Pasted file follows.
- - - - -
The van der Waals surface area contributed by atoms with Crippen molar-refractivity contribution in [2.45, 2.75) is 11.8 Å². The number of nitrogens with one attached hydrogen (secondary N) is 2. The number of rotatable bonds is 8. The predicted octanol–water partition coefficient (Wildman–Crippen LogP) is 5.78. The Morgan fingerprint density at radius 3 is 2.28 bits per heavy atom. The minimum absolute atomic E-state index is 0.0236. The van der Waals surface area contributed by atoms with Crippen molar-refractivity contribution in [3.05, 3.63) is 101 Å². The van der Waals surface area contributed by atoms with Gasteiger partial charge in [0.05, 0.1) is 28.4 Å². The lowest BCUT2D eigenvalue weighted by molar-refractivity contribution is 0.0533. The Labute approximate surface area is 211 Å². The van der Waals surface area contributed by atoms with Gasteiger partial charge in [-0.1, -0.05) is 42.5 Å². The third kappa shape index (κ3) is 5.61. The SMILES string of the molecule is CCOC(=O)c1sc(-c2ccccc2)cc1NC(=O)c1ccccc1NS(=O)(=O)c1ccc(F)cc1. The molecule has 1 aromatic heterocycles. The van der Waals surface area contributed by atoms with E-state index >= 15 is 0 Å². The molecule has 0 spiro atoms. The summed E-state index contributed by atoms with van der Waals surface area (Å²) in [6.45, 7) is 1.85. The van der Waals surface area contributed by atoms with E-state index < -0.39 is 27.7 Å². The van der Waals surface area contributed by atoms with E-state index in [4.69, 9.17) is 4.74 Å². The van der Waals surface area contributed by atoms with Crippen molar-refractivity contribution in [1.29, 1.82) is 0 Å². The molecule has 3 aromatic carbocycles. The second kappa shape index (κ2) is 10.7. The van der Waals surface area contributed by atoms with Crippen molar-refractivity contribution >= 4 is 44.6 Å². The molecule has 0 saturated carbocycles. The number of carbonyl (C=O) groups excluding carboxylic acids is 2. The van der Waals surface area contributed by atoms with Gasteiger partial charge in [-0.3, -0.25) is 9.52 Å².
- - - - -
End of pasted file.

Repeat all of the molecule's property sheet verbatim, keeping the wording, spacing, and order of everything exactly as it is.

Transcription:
The van der Waals surface area contributed by atoms with Crippen molar-refractivity contribution in [2.45, 2.75) is 11.8 Å². The number of nitrogens with one attached hydrogen (secondary N) is 2. The number of rotatable bonds is 8. The predicted octanol–water partition coefficient (Wildman–Crippen LogP) is 5.78. The Morgan fingerprint density at radius 3 is 2.28 bits per heavy atom. The minimum absolute atomic E-state index is 0.0236. The van der Waals surface area contributed by atoms with Crippen molar-refractivity contribution in [3.05, 3.63) is 101 Å². The van der Waals surface area contributed by atoms with Gasteiger partial charge in [0.05, 0.1) is 28.4 Å². The lowest BCUT2D eigenvalue weighted by molar-refractivity contribution is 0.0533. The Labute approximate surface area is 211 Å². The van der Waals surface area contributed by atoms with Gasteiger partial charge in [-0.1, -0.05) is 42.5 Å². The third kappa shape index (κ3) is 5.61. The SMILES string of the molecule is CCOC(=O)c1sc(-c2ccccc2)cc1NC(=O)c1ccccc1NS(=O)(=O)c1ccc(F)cc1. The molecule has 1 aromatic heterocycles. The van der Waals surface area contributed by atoms with E-state index >= 15 is 0 Å². The molecule has 0 spiro atoms. The summed E-state index contributed by atoms with van der Waals surface area (Å²) in [6.45, 7) is 1.85. The van der Waals surface area contributed by atoms with E-state index < -0.39 is 27.7 Å². The van der Waals surface area contributed by atoms with E-state index in [4.69, 9.17) is 4.74 Å². The van der Waals surface area contributed by atoms with Crippen molar-refractivity contribution in [1.29, 1.82) is 0 Å². The molecule has 3 aromatic carbocycles. The second kappa shape index (κ2) is 10.7. The van der Waals surface area contributed by atoms with Crippen molar-refractivity contribution >= 4 is 44.6 Å². The molecule has 0 saturated carbocycles. The number of carbonyl (C=O) groups excluding carboxylic acids is 2. The van der Waals surface area contributed by atoms with Gasteiger partial charge in [-0.3, -0.25) is 9.52 Å².